It had rained a bit in the early morning, and low clouds still hugged the mountains.
I passed a few interesting businesses along the way.
It's a shame gas prices aren't like this anymore:
I stopped to check out an industrial site that looked like it might be abandoned, but it wasn't. As a consolation prize, I got a pic of an old limo parked nearby.
As I planned my route into Arizona the previous night, I realized I had only a week and a half before I needed to be back in L.A. I wouldn't have time to visit all the places I'd plotted on my Urban Exploration map, and would have to forgo the ones that were too far out of the way. Disappointing as it was, it will give me a great excuse to plan another urbex road trip sometime in the future.
There were so many interesting abandoned places in Arizona, I could easily have spent the rest of my trip there. But my sights were set on Deer Trail Colorado, the home of the only accessible Titan Missile silo complex, and one of the main reasons I took the road trip in the first place. And there were places I wanted to explore in New Mexico and Utah.
On the way to Oatman I saw a random Christmas tree on the side of a hill, so I stopped to investigate.
The tree stood directly behind a vertical mine shaft, which was unmarked and wide open. Yellow caution tape and orange cones surrounded another nearby shaft. Vertical mine shafts scare the heck out of me because they are usually very deep and narrow. The openings are even with the ground and easy to overlook if you're not watching where you're going. I thought about how a photographer, lining up a shot, might take a few steps backwards and end up tumbling into the abyss.
I stood atop the hill, looking out over miles of rocky terrain, when I noticed a distant heap of mine tailings (discarded fragments of rock that are left over after the valuable minerals have been separated out). Tailings are usually found in large heaps outside of the mines from which they were excavated. I hadn't seen any mines, other than the two by the Christmas tree, and hoped the tailings might lead me to a horizontal mine I could walk into.
The tailing pile was much farther than it looked, and I climbed up and down some steep rocky hills to get to it. I happened upon a discarded couch, but resisted the urge to stop and rest.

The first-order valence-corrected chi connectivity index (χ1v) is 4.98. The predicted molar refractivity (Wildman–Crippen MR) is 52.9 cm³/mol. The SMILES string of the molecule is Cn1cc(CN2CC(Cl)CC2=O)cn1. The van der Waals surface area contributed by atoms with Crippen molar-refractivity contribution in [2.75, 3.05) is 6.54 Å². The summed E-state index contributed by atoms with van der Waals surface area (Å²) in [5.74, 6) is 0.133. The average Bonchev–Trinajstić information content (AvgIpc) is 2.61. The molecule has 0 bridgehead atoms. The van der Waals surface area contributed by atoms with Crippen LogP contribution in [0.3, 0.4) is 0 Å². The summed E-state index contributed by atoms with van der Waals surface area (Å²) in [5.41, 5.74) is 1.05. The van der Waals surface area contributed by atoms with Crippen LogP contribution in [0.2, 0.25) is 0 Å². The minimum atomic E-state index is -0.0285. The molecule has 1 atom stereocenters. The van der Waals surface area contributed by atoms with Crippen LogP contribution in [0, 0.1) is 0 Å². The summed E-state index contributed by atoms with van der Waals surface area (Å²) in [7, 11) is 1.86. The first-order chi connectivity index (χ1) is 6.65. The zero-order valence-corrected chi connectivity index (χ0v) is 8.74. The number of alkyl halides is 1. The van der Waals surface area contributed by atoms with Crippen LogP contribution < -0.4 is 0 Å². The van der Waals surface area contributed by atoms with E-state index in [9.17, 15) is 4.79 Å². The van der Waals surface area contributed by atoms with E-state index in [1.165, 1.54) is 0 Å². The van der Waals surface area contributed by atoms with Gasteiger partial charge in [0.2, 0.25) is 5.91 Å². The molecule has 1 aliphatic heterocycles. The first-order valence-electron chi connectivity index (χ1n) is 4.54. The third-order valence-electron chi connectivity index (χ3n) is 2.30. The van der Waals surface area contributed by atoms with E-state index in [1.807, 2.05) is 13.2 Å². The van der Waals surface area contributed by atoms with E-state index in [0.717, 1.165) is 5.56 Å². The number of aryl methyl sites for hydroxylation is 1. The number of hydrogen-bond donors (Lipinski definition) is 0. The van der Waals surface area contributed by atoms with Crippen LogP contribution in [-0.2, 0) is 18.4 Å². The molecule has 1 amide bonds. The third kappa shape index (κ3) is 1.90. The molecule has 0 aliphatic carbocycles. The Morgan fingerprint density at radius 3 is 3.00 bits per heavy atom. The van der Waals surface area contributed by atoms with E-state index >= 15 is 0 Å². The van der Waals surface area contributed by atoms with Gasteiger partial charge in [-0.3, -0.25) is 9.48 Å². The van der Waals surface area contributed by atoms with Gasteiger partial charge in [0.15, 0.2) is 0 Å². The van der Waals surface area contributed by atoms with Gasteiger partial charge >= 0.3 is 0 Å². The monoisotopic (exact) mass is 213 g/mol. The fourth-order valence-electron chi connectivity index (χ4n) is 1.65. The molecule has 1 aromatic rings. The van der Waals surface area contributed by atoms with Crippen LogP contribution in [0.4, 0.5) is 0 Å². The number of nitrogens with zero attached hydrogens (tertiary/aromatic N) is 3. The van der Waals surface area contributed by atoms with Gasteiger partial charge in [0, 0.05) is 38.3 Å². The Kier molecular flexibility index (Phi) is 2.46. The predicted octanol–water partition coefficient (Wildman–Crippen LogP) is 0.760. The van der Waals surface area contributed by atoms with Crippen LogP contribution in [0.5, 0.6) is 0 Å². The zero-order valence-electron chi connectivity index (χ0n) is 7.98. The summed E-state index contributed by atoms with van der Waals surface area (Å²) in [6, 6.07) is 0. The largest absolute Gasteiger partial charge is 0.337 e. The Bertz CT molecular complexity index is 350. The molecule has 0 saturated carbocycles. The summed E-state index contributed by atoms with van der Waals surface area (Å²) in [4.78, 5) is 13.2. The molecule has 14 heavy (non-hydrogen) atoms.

I reached the tailings and found that they came from another vertical mine shaft.
The site was littered with rusty metal scraps from long-gone equipment and the remnants of collapsed wooden support structures.
The hill offered a good view of the surrounding area, including several more mines and a run-down homestead that appeared occupied. I climbed down the hill and saw signs warning people away from the homestead, but not the mines. Not wanting to get kicked off the land, I kept my distance.
I was tired from crossing the rough terrain with the sun beating down on me, but my adrenaline was pumping so I roamed the countryside, determined to check out every mine within eye shot. Most were vertical shafts accompanied by the remains of wooden headframes and rusted metal junk.
I found two horizontal mines and strolled through both of them. The first only went back about 20 feet.
The second mine extended several hundred feet and connected with a tight vertical chasm I had seen earlier.
Near the end of my hike, I came to a mine with a warning sign posted at its entrance.
On the way back to the car, I passed a sign left by the same people who had put up the Christmas tree that caused me to stop in the first place. It was a fitting bookend to my hike.
I also happened past a few wild burros. One stared at me, occasionally making loud noises, which I assumed were meant to intimidate me. I kept a respectful distance. There are many wild burros in the area, descended from those kept by miners as pack animals.
I got back to the car and continued toward Oatman. To keep this post from getting ridiculously long, I'll tell you all about Oatman next week.Thanks for checking out this article. If you enjoyed it, please feel free to share it on Facebook. While you're at it, please subscribe to Places That Were and follow me on my social media sites: